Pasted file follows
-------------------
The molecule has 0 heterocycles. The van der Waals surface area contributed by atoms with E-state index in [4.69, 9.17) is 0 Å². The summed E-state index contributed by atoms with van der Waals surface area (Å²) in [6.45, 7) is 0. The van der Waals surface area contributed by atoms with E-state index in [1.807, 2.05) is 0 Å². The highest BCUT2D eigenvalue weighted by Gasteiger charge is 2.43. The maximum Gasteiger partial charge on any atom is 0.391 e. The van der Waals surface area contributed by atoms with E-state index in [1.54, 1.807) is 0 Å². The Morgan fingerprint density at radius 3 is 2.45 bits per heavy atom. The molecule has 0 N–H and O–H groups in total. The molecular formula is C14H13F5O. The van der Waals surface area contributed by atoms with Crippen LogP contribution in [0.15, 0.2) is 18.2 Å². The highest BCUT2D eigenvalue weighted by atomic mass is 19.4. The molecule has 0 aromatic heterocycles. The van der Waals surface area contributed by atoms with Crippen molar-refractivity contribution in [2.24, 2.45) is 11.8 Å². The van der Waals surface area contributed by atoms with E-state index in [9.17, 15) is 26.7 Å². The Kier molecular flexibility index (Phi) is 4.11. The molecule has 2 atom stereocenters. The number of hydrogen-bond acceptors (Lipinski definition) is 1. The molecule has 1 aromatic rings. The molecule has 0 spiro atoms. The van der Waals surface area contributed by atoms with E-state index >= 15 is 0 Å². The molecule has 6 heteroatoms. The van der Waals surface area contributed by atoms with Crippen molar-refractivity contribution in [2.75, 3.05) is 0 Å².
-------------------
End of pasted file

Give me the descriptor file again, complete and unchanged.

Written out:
The molecule has 0 heterocycles. The van der Waals surface area contributed by atoms with E-state index in [4.69, 9.17) is 0 Å². The summed E-state index contributed by atoms with van der Waals surface area (Å²) in [6.45, 7) is 0. The van der Waals surface area contributed by atoms with E-state index in [1.807, 2.05) is 0 Å². The highest BCUT2D eigenvalue weighted by Gasteiger charge is 2.43. The maximum Gasteiger partial charge on any atom is 0.391 e. The van der Waals surface area contributed by atoms with E-state index in [1.54, 1.807) is 0 Å². The Morgan fingerprint density at radius 3 is 2.45 bits per heavy atom. The molecule has 0 N–H and O–H groups in total. The molecular formula is C14H13F5O. The van der Waals surface area contributed by atoms with Crippen LogP contribution in [0.15, 0.2) is 18.2 Å². The highest BCUT2D eigenvalue weighted by atomic mass is 19.4. The molecule has 0 aromatic heterocycles. The van der Waals surface area contributed by atoms with Crippen molar-refractivity contribution in [2.24, 2.45) is 11.8 Å². The van der Waals surface area contributed by atoms with E-state index in [9.17, 15) is 26.7 Å². The Kier molecular flexibility index (Phi) is 4.11. The molecule has 2 atom stereocenters. The number of hydrogen-bond acceptors (Lipinski definition) is 1. The molecule has 1 aromatic rings. The molecule has 0 spiro atoms. The van der Waals surface area contributed by atoms with E-state index >= 15 is 0 Å². The molecule has 6 heteroatoms. The van der Waals surface area contributed by atoms with Crippen molar-refractivity contribution in [2.75, 3.05) is 0 Å².